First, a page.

February 8, 2021[/et_pb_text][et_pb_text _builder_version=\”4.8.2\” text_text_color=\”#000000\” text_line_height=\”1.2em\” link_font=\”||||on||||\” header_font_size=\”40px\” header_2_text_color=\”#2b2b2b\” header_3_text_color=\”#a1a3a6\” header_3_font_size=\”18px\” custom_margin=\”0px||14px||false|false\” custom_padding=\”||5px|||\”]
WakeEd Partnership Urges Higher Priority for Teachers for COVID-19 Vaccination[/et_pb_text][et_pb_text _builder_version=\”4.8.2\” text_text_color=\”#000000\” text_line_height=\”1.2em\” link_font=\”||||on||||\” header_font_size=\”40px\” header_2_text_color=\”#2b2b2b\” header_3_text_color=\”#a1a3a6\” custom_margin=\”||14px|||\” custom_padding=\”||5px|||\” hover_enabled=\”0\” sticky_enabled=\”0\”]
As calls from state leaders increase and legislation advances in the NC General Assembly for public schools to quickly return to in-person classroom instruction, WakeEd Partnership (WakeEd), a business-backed nonprofit organization committed to supporting public schools in Wake County, urged state and local leaders to move educators up to a higher priority for COVID-19 vaccinations as quickly as possible to make in-person instruction safer for students, teachers and their families.
“Teachers are essential workers, so let’s vaccinate them like they are,” said WakeEd Partnership President Keith Poston. “We insist educators are essential workers, yet we prioritize other essential workers ahead of them.”
“Twenty-four states and the District of Columbia are allowing some or all of their educators to receive Covid-19 vaccines now – North Carolina should do the same,” Poston added.
The Wake County Public School System is the state’s largest school district with more than 10,000 teachers, about ten percent of the state’s total number.
“Yes, schools should be open because there is no replacement for high-quality, in-person instruction, despite a tremendous effort by teachers to keep learning going while students can’t be on campus,” Poston continued. “But insisting teachers can be in close quarters among students with minimal distancing is dangerous without vaccinating them.”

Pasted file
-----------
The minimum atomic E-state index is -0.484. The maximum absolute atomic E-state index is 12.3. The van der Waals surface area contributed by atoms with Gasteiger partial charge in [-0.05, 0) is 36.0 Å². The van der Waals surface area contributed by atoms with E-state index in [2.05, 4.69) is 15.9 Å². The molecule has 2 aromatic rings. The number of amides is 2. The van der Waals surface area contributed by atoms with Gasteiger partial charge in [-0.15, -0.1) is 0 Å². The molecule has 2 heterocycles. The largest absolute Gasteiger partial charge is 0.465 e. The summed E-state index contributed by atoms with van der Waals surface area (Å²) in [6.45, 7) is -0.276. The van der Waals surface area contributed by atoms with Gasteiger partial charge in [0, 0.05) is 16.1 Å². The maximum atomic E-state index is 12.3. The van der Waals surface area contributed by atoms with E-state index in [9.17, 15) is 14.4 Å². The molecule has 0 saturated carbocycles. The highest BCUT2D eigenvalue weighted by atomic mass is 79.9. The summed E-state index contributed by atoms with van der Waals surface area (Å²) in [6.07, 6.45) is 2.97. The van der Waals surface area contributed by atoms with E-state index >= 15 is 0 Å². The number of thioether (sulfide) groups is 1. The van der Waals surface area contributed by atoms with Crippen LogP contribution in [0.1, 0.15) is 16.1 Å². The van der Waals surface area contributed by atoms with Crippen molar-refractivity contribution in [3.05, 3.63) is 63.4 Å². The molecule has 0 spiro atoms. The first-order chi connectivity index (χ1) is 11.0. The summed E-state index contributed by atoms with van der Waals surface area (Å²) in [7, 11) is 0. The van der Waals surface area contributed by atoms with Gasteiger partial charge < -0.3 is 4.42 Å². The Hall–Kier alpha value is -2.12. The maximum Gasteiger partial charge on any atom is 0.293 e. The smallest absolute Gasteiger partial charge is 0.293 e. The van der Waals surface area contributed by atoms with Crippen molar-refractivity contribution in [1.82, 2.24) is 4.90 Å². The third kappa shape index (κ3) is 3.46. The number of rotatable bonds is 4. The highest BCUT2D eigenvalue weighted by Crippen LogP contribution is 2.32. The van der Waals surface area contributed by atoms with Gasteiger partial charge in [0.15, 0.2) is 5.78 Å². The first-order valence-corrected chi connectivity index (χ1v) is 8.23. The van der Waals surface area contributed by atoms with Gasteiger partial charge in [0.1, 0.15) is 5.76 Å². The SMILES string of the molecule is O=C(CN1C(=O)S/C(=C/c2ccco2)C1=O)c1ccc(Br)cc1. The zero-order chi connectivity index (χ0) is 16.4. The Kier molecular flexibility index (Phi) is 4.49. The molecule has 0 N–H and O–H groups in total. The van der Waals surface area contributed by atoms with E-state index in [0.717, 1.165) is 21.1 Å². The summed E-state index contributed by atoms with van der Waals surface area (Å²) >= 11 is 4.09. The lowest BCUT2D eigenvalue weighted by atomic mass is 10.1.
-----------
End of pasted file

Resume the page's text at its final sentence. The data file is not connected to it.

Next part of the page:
“If schools follow proper safety protocols, the risk of in-person learning can be minimized, but many schools simply lack the space, ventilation, staff and resources to do so,” Poston continued. “The best and safest path is vaccination.”
WakeEd Partnership pointed to other states that have prioritized teachers for vaccination and within subgroups. Teachers could be prioritized higher without significantly disrupting the overall vaccine rollout plan. For example, even if teachers remain in Group 3, they could be prioritized within that group at the county level starting with teachers who are teaching in person now to get the process started.
Read WakeEd President Keith Poston’s opinion article The cure for closed schools? Vaccinate teachers.
For additional information on national efforts, read: Here are the states allowing teachers to get Covid-19 vaccines.[/et_pb_text][et_pb_divider color=\”#1B74BA\” divider_weight=\”8px\” _builder_version=\”4.8.2\” custom_margin=\”||0px||false|false\” custom_padding=\”||0px|||\” border_color_all=\”RGBA(0,0,0,0)\”][/et_pb_divider][et_pb_text _builder_version=\”4.8.2\” text_text_color=\”#a1a3a6\” text_line_height=\”1.2em\”]
About WakeEd Partnership
WakeEd Partnership is an independent, nonprofit organization composed of business and community leaders committed to improving public education. Since 1983, the Partnership has advocated for excellent educational opportunities for all students in the Wake County Public School System. For more information, please visit www.WakeEd.org.